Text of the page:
If asked to make a movie about how the yuppie ascendancy of the early ’80s helped squeeze the funkiness out of New York, most filmmakers would make the yuppies the bad guys. Not so Whit Stillman. Stillman’s 1998 comedy The Last Days Of Disco follows a group of privileged young New Yorkers as they strive to cobble together a social life and an identity while embarking on careers in advertising, publishing, law, and nightclub management. Stillman makes them the heroes of his story, though he doesn’t let any of them off the hook, exactly. Like the characters in his Metropolitan and Barcelona, the young men and women in The Last Days Of Disco—played by Chloë Sevigny, Kate Beckinsale, Robert Sean Leonard, Chris Eigeman, Mackenzie Astin, and Matt Keeslar, among others—are depicted as vain, smug, and self-deluded, and they often make mistakes with dire consequences. But Stillman understands these people, and even forgives them. After all, everyone has the right to a nightlife.
The Last Days Of Disco arrived at the end of a decade that Stillman helped define in subtle ways. Though his films were set in the ’80s, their distinctive take on urbane young adults did as much as Quentin Tarantino or Jerry Seinfeld in the ’90s to popularize the idea of idle chatter as entertainment. Stillman’s characters were neither everymen nor pulp archetypes; they were moneyed professionals governed as much by Victorian literature and value systems as by popular culture. Of course in The Last Days Of Disco, pop holds more sway. Keeslar in particular talks at length about the dangerous messages in mass media—most memorably in a takedown of Lady And The Tramp—and extols the virtues of disco as an egalitarian, community-building art form. For the most part, though, the movie takes its cues from Sevigny’s character, a hypercritical assistant editor who complains about the quality of conversation she has with men of her generation, saying “I don’t consider the guy who did the Spider-Man comics a serious writer.” Yet even Sevigny, when trying to seduce a Carl Barks fan, lets go of her principles and whispers, “There’s something really sexy about Scrooge McDuck.”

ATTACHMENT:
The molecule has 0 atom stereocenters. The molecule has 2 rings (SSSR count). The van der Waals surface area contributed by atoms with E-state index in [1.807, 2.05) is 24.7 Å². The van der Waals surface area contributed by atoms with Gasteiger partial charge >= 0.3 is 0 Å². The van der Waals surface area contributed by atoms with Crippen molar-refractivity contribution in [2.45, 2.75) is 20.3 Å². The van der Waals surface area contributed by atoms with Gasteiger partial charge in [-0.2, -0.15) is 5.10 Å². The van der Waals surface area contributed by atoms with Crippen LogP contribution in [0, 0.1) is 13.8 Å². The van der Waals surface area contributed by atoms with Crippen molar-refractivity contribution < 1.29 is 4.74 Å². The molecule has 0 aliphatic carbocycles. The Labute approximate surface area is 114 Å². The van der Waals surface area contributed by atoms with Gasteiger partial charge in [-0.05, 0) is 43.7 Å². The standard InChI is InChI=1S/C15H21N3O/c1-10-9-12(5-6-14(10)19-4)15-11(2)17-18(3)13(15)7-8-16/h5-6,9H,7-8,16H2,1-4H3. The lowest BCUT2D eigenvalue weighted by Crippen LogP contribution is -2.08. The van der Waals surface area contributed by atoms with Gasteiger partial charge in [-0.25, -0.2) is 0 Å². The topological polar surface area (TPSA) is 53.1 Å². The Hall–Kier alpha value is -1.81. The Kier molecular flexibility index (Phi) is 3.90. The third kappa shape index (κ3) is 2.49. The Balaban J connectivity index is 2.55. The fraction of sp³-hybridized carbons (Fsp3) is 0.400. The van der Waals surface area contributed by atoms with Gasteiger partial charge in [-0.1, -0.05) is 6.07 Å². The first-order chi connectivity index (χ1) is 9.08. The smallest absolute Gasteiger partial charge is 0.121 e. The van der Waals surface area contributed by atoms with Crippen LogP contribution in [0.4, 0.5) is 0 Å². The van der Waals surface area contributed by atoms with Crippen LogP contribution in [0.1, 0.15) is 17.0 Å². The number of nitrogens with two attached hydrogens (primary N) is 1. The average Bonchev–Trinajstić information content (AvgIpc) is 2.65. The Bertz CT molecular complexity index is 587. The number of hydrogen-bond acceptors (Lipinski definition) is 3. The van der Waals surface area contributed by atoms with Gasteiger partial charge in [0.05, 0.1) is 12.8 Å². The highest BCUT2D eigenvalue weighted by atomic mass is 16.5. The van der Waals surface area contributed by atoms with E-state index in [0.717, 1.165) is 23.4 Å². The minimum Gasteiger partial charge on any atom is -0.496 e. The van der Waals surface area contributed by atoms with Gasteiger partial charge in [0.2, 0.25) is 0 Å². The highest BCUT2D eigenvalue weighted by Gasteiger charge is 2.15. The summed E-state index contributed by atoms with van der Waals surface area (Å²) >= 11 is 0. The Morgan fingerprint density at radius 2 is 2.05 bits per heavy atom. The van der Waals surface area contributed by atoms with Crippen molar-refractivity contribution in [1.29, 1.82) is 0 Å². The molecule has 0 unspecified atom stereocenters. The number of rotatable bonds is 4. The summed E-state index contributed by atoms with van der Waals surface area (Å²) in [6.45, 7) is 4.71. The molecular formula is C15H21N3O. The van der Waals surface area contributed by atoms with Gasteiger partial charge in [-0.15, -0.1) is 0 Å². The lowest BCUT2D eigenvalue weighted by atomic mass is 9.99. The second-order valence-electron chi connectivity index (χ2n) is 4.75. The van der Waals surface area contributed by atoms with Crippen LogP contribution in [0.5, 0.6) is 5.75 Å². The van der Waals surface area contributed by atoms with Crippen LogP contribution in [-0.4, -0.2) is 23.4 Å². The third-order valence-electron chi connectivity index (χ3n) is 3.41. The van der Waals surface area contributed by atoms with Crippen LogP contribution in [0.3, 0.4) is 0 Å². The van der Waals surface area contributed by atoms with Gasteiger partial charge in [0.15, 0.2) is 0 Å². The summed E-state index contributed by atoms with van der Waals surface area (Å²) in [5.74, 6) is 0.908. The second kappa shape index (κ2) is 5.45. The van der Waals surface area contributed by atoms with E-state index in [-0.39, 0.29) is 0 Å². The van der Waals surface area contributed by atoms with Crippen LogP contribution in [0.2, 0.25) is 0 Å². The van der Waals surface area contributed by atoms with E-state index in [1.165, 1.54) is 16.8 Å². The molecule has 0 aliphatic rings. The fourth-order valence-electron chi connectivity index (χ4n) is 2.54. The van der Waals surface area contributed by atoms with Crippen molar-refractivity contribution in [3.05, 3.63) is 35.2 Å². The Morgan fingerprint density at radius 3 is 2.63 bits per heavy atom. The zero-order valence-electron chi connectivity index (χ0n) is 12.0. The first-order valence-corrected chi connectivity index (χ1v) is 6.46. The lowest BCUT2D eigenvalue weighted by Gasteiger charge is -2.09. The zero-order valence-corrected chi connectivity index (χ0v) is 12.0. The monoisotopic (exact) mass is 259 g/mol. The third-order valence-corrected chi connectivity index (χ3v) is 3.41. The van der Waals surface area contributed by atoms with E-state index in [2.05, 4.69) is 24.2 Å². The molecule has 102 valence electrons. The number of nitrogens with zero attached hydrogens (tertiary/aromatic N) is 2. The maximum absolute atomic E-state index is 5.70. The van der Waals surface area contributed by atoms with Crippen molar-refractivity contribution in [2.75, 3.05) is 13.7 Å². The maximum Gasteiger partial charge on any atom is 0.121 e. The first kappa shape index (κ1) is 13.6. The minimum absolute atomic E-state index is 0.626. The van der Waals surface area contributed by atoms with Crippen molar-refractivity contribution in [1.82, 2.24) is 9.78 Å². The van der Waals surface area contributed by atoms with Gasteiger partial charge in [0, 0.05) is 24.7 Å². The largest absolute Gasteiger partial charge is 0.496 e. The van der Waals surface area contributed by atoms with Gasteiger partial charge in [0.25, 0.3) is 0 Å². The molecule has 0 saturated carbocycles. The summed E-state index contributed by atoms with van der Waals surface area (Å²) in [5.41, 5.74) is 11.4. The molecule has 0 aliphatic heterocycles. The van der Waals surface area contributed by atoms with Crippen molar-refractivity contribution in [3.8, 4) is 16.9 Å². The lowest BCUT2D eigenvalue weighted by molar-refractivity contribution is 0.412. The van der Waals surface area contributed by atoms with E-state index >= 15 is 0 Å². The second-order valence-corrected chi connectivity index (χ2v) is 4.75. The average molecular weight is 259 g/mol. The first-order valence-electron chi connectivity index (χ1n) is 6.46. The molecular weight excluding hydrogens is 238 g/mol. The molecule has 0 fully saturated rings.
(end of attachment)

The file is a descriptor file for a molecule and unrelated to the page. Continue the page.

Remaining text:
That drive to be thought of as a serious individual—while simultaneously struggling to fit in—is a typical Stillman character trait. In fact, one of the major criticisms of The Last Days Of Disco is that it’s all too typical of Stillman, and doesn’t show the growth from Barcelona that Barcelona did from Metropolitan. Even now, Disco feels too long and too shapeless—an extended remix of familiar beats. But perhaps because Stillman hasn’t made a movie since, fans of his work will want to soak up every second. Some formidable indie filmmakers emerged in his wake, but not so many, and few who can sum up the strengths and flaws of a character with a single line or a single image, the way Stillman does in Disco when he has Beckinsale sauté some delicious-looking shrimp, then drown them in cream of mushroom soup. It’s hard to watch this movie and not feel nostalgic—not for the end of the disco era, but for those heady late-’90s days when small, almost novelistic movies like this were relatively common, and in some cases were as well-covered and well-promoted as any blockbuster. Call it The Last Days Of Indie.
Key features: Negligible deleted scenes, a short vintage featurette, a reading from Stillman’s novelization, and a very warm commentary track by Stillman, Sevigny, and Eigeman.